David Crable's only other brush with the law was a drunken-driving charge in 2008. He was arrested after making a tire-spinning U-turn over a neighbor's lawn in his truck in front of a deputy who had been called to a disturbance. Crable's blood-alcohol content was 0.213 percent, nearly three times the legal limit.
He was given a diversion, which would have allowed the conviction to go on his record as reckless driving if he stayed out of trouble for two years. The May arrest revoked that deal and Crable served a day in jail, paid nearly $900 in fines and had an ignition alcohol lock installed on his car.
Court records show he attended a number of alcohol-counseling sessions and Crable had told the court he was attending 12-step meetings.
In June, Child Protective Services received a complaint, forwarded by sheriff's deputies, that Crable had abused his daughter, then 15. The allegation was deemed to be "founded," but the agency did not begin court action to remove the girl from Crable's custody.
Troyer said there was a protective order prohibiting David Crable from being near his daughter; however, the order was not found in Pierce County court files.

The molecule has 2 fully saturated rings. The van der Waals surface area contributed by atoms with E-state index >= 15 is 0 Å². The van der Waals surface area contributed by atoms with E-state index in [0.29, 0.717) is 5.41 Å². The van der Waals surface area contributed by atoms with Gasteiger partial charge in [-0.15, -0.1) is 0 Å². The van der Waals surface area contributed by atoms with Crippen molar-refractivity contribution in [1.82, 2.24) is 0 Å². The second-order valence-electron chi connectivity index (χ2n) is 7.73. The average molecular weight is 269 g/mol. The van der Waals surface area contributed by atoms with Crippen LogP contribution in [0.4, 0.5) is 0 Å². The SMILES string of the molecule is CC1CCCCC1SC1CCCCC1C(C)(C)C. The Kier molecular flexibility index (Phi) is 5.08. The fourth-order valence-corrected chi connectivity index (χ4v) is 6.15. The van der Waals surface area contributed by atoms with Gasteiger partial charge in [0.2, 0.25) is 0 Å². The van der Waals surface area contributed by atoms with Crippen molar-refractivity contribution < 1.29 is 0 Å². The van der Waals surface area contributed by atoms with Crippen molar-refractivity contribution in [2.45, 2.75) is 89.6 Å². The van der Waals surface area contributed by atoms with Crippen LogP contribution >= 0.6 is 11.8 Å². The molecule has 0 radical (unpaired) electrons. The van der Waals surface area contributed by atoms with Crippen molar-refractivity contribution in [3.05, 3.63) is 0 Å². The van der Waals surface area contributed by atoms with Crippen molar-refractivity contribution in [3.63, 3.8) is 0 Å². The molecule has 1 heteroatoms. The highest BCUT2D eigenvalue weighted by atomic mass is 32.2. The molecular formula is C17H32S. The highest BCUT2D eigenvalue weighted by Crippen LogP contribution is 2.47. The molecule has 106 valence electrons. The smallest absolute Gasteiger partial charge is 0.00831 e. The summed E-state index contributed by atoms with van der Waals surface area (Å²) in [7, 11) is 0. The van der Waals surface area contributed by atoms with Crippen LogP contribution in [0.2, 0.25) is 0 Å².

At least one local resident said David Crable had moved in with his brother, Jason, about three months ago.
"He immediately made his presence known because almost every night he would shoot guns," said Jim Joos, manager of a store at Rainbow RV Resort, near Jason Crable's home. Joos said he reported the gunfire to law enforcement twice.
He said David Crable — who owned a Corvette, according to court documents — would roar through the RV park at speeds well above the posted 5 mph limit.
Joos said he asked Crable to slow down, and Crable "laughed and said not to worry, he wasn't going to hurt any of the kids."
"He was a little bit wacko, a little bit nuts," Joos recalled.
Another neighbor, Sylvia Rowen, said Jason and David "got along fine when they were sober."
When alcohol was involved, she said, "They couldn't stand each other."